They dig at their minds! They dilate them! They tyrannize them! . . . All around them there’s nothing left but a foul slumgullion of organic debris, a marmalade of madness and symptoms that drip and ooze from every part of them . . . The remains of the mind are all over our hands, and there we are, sticky, grotesque, contemptuous, fetid. Everything’s going to collapse, Ferdinand, everything is collapsing, I, old man Baryton, am telling you, and it won’t be long now! . . . You’ll see the end, Ferdinand, the great debacle! Because you’re still young! You’ll see it! Oh, you’ll enjoy it, I can promise you!
Et je te creuse ! Et je te la dilate la jugeote ! Et je te me la tyrannise !… Et ce n’est plus, autour d’eux, qu’une ragouillasse dégueulasse de débris organiques, une marmelade de symptômes de délires en compote qui leur suintent et leur dégoulinent de partout… On en a plein les mains de ce qui reste de l’esprit, on en est tout englué, grotesque, méprisant, puant. Tout va s’écrouler, Ferdinand, tout s’écroule, je vous le prédis, moi le vieux Baryton, et pour dans pas longtemps encore !… Et vous verrez cela vous Ferdinand, l’immense débandade ! Parce que vous êtes jeune encore ! Vous la verrez !… Ah ! je vous en promets des réjouissances !
The supposed great misery of our century is the lack of time; our sense of that, not a disinterested love of science, and certainly not wisdom, is why we devote such a huge proportion of the ingenuity and income of our societies to finding faster ways of doing things—as if the final aim of mankind was to grow closer not to a perfect humanity, but to a perfect lightning flash.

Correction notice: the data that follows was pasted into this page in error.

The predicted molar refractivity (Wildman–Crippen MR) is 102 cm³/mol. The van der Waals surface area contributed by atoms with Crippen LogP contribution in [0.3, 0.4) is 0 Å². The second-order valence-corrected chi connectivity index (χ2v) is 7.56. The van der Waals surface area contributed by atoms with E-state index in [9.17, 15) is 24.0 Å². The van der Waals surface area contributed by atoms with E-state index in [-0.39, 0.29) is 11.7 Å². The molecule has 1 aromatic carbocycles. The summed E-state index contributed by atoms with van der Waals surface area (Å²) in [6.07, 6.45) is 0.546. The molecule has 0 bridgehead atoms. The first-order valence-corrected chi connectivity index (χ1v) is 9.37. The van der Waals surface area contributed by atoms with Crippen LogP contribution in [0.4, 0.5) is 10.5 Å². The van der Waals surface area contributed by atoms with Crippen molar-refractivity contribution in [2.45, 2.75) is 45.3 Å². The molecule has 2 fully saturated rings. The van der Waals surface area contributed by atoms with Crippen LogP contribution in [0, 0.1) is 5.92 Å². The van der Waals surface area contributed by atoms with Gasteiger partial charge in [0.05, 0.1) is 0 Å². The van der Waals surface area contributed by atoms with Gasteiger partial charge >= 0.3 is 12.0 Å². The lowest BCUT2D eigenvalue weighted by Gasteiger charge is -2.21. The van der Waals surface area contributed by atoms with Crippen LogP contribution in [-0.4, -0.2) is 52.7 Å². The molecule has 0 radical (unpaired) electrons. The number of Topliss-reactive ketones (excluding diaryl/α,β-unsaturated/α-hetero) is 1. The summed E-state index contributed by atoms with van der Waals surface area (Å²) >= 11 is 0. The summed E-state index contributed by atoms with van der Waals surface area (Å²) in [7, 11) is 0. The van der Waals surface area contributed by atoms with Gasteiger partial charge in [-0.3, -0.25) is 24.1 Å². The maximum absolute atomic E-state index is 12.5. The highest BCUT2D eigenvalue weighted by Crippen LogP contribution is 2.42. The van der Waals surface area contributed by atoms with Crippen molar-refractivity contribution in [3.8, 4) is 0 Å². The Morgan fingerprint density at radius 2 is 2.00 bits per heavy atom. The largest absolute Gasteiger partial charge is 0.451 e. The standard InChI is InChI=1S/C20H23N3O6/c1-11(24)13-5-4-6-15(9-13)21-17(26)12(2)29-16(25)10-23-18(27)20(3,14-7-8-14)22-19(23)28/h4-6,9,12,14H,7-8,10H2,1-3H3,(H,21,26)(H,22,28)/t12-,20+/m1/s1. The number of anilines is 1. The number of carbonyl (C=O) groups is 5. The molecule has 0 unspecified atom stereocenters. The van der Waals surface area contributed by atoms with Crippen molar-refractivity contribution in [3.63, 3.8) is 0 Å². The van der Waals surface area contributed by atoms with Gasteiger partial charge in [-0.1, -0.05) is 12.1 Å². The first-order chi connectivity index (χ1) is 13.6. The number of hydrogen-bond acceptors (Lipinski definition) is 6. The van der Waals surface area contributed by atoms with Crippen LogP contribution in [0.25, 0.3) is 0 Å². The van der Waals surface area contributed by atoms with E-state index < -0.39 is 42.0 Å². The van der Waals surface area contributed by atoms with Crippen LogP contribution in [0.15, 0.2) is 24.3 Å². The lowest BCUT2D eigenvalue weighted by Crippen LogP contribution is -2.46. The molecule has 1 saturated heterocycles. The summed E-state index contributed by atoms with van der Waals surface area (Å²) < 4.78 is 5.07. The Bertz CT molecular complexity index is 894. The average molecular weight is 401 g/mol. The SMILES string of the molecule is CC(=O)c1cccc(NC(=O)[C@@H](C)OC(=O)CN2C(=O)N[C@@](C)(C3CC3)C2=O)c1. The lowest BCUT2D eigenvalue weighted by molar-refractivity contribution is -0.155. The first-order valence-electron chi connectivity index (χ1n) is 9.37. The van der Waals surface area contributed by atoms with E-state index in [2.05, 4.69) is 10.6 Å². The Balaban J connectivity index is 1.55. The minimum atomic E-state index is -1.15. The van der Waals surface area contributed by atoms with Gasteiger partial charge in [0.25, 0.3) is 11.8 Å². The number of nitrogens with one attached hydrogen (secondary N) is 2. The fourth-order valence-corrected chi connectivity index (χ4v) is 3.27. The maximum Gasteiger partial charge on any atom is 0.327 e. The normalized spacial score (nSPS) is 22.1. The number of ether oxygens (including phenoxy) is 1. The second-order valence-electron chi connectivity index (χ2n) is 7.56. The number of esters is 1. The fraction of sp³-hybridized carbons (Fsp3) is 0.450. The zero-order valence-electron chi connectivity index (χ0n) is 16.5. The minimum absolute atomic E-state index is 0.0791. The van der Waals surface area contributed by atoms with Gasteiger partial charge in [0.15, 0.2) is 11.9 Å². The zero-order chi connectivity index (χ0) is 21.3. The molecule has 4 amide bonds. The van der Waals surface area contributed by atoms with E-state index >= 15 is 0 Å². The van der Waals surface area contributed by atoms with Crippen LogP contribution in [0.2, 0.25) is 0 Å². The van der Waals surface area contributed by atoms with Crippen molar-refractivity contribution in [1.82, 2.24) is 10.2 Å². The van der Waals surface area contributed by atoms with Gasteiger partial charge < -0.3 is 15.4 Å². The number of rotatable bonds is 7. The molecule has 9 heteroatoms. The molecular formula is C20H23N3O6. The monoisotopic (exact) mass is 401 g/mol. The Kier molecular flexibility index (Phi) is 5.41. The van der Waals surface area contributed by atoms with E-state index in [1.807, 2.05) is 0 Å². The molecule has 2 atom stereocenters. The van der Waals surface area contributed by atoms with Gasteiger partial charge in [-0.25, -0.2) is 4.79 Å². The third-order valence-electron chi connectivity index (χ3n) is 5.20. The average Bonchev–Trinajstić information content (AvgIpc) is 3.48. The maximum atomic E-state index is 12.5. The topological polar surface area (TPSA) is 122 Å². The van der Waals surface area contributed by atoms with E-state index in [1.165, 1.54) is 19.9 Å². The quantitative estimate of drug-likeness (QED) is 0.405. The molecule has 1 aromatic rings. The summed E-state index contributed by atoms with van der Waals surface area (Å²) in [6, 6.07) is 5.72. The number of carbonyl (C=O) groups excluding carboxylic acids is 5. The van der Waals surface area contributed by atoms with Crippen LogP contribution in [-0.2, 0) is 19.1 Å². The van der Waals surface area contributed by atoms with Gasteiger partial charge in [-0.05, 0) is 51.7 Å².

As a child,
I was abandoned
in a story
made of trees.
I hadn’t conceived even one good, sound idea, like his idea of getting himself bumped off … That idea was bigger than my big head, bigger than all the fear that was in it, a fine, a magnificent idea to die with . . . How many lives would I need to make myself an idea more powerful than anything in the world? No saying. A flop! My ideas went rattling around in my head with lots of space between them. They were like faint, flickering little candles, trembling throughout a lifetime in the middle of a ghostly, abominable universe.
…and all of a sudden I’m alone with a charming woman and we’re talking a blue streak sitting cross-legged facing each other on the floor in a litter of books and bottles.
Memory is like a dog that lies down where it pleases.
If they studied their paper money for clues as to what their country was all about, they found, among a lot of other baroque trash, a picture of a truncated pyramid with a radiant eye on top of it, Not even the President of the United States knew what that was all about. It was as though the country were saying to its citizens, ” In nonsense is strength”
I just wanted to sum up the most mundane facts for you. The moral argumentation is just one more means to an end, a weapon used in much the same way as lies. This is the world that men have made, and it would make me want to be a woman-if only women did not love men!